3 years on Sunday, 4/18/2018- at 25 years old I was 23 weeks pregnant with spontaneous fraternal twins. I woke up to contractions and immediately drove myself to the hospital. Informed that I was in active labor- a whirlwind of doctors and nurses came surging in trying to develop a plan to save my babies, and myself.
I think to save myself over the years, I’ve blocked out some of these memories- but their story needs to be shared in order to help the next Mama out there.
A neonatologist came in with these somber eyes, and I knew what she was going to say. “We’re looking at a 30% survival rate- and that will not be without severe deficits.” I was lost, broken and scared for their lives.
Born via traumatic caesarean, my keiki(children) were born weighing in barely over a pound each.
Kanahāokalani Anthony Shayne Ayau Kamakana and Keawe Isabelle Asako Ayau Kamakana, began their journey at Kapiolani Medical Center- where we would live for the next 9 months.
While I was in recovery, I called to ask if I could talk to them or see them, and I was reassured that, “Jesus is working miracles down there and you have to be healthy for them.” It would be two weeks before I could hold them in my arms.
I have never seen stronger or braver humans in my life. Procedures, surgery’s, blood draws etc. They held on!
Unfortunately, I had to return to work two weeks later and 4 weeks before maternity leave lapsed because bills were still needing to be paid. I would spend every night with them and when I couldn’t my Mom would visit for several hours and read (every book in the waiting room) to them.
Watching twins grow together, in a scary sterile environment separated by plastic and tubes was hard but they knew the other was there- that they were never truly alone. This was that incredible “twin factor” the primary nurse would talk about. The ability to feed off ones energy and vice versa.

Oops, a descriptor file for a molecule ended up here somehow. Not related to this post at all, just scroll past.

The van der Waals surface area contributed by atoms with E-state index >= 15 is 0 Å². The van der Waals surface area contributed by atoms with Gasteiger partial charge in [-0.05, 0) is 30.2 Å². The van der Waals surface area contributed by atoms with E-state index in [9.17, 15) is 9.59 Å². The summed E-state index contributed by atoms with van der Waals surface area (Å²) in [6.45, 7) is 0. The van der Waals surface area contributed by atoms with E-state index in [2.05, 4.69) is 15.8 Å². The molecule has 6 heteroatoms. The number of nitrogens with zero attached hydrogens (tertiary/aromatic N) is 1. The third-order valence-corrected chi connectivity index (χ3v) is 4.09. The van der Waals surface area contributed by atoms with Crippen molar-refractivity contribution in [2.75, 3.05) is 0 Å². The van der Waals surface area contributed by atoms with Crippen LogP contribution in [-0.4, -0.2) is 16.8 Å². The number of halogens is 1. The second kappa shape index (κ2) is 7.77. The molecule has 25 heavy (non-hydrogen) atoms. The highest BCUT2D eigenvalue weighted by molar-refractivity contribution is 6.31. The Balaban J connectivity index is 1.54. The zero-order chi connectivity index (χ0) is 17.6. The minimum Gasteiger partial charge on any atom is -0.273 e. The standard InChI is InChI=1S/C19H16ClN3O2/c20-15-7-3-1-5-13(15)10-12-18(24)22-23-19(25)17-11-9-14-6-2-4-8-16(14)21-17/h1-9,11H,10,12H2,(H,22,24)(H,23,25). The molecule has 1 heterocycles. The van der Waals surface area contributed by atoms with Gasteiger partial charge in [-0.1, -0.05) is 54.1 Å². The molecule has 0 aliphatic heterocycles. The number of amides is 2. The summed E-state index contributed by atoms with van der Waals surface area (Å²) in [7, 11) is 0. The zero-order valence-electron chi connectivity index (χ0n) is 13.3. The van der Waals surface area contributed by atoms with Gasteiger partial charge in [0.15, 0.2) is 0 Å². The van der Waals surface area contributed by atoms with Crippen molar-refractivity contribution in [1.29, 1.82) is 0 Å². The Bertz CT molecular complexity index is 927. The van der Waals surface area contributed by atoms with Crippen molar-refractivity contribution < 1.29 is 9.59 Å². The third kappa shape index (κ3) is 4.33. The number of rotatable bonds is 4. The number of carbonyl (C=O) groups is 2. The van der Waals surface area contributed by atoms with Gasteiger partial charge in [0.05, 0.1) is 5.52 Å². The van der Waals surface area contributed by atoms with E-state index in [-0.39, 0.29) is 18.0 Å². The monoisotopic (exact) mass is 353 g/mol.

Staff said that my son was not getting better and that we were now presented with options:
Decline support and allow him to pass comfortably in hospital or the choice to take him home on hospice.
When I tell you my heart broke, it shattered into a million pieces. I knew in that moment that I would be a mother to an angel and a special needs baby and no longer a “set” of healthy twins.
He fought bravely and fiercely to stay with his sister but we lost my son on November 27,2018.
My baby girl Keawe would be discharged from the NICU almost two weeks later, and right before Christmas. Bittersweet all the way. We knew we’d be coming home to matching outfits, cribs and a double stroller and it broke us to look at it.
As a mother of a special needs baby, I find strength within myself I never knew possible. It hasn’t been easy and I cry daily. I remind myself that, if they fought as hard as they both did to be here- I damn well better do the same.
My daughter will be 3 years old 4/18/2021. A date which we never thought we’d make it to. A message to all parents experiencing the NICU during these times especially- HANG IN THERE. One day at a time, and you will get through it.
Mahalo Nui loa